“ThatWoman” by S Lotz:
Whatis behind a series of supernatural attacks and why, exactly, do thelocal authorities refuse to do anything about them?
Orperhaps “who is the real monster, here?”
“SacramentOf Tears” by Toby Bennett:
Aweak European is broken by his monstrous child.
“Deadchild came back wrong” is terrible enough … but this is a storyabout a child who was never right, which is arguably worse.
“BushBaby” by Chikodili Emelumadu:
Anydecent sibling would have no choice but to give shelter to a foolishbrother fleeing a predatory forest spirit. Alas, the forest spirithas followed! Modern technology repulses it … temporarily.
Ifyou have to be a protagonist in a horror story, try hard not to bethe protagonist in a horror story written in the present tense.
“AfterThe Rain” by Joe Vaz:
ASouth African returning after years abroad gets a pointed lesson intransformation.
Thedog-headed men in this remind me of a time, years ago, when I hadstayed up later reading the novel Fevre Dream.Around 3 AM I looked up and saw a child-sized, hunch-backed,pointed-eared thing silhouetted in the window of my ground floor apartment. After amoment, I realized that it was merely a dog on its hind legs with itsfront paws on my (rather pointless) ground level balcony. Woke me up,it did.
“TaraabAnd Terror In Zanzibar” by Dave-Brendon De Burgh:
Whois responsible for calling down a plague of monsters? An even greatermonster. But, as it will learn, not the greatest monster.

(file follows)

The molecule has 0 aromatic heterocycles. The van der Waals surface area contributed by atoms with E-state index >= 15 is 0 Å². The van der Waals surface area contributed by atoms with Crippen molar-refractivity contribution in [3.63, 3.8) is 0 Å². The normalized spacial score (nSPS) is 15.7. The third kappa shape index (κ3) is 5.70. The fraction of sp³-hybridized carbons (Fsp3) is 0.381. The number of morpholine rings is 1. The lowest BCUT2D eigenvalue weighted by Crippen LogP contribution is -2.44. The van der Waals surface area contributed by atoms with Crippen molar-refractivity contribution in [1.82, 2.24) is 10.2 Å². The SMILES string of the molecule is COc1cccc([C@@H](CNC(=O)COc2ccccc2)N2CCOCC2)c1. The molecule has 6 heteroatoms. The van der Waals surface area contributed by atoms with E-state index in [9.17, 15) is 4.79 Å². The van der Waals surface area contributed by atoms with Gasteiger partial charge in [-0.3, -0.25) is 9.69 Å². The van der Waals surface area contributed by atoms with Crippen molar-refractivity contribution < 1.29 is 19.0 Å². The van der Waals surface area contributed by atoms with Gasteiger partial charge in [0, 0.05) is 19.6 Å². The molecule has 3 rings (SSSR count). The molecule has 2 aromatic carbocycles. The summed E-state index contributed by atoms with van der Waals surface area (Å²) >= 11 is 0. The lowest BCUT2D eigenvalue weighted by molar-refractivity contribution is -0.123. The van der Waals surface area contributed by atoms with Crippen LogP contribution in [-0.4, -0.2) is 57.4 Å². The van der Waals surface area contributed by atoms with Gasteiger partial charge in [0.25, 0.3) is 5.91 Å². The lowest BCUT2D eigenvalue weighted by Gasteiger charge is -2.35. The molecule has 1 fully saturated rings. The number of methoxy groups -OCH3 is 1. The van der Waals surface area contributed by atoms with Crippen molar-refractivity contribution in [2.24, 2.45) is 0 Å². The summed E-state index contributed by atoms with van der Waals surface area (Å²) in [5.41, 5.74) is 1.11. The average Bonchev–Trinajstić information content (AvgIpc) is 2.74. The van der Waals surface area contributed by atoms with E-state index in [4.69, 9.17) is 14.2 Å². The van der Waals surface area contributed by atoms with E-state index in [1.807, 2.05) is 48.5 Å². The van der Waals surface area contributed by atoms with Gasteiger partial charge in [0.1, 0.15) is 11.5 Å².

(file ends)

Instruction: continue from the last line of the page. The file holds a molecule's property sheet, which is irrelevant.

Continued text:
Thistouches on the Zanzibar Revolution of 1964,about which I knew nothing. I am now very slightly less ignorant.Among the many things I didn’t know before I began this book is thatthe former Sultan of Zanzibar is still alive and presumably as wellas any octogenarian residing in Portsmouth.
“AWhisper In The Reeds” by Nerine Dorman:
Justhow dangerous can sultry aquatic temptresses be when their intendedtarget is a gay man?
Thething about seductive monsters is that they can be very adaptable.The successful ones, anyway.
“AcidTest” by Vianne Venter:
Inthe ruins of a city, a scientist seeks her perfect mate.
Thisstory hinges on an intersection between science gone horribly wrongand the malevolent supernatural, which in retrospect do seem likenatural partners.
“Thandiwe’sTokoloshe” by Nick Wood:
Hopingshe is in the right sort of story, Thandiwe journeys to the rainbow’send, hoping for a pot of gold.
It’snot that sort of story.
Tobe honest, the stories about rainbows and pots of gold also tend notto go in the direction the protagonists hope, because if they dothere is no story.
“ADivided Sun” by James Bennett and Dave Johnson (artist):
Ajob opportunity lures father and son to Apartheid-era South Africa,where the son gets a memorable lesson about South African monsters.
Theart in this is simple and unschooled; I thought it undermined thestory.
Thisis a collection of monster stories; it is to be expected that thestories will not end well. The thrill is in finding out the exactway in which they will end badly. And for whom they will end badly.Not every monster understands their place in the food chain.
Althoughhorror isn’t one of my favourite genres, I found this examplediverting and recommend it to your attention. AfricanMonsters is available here.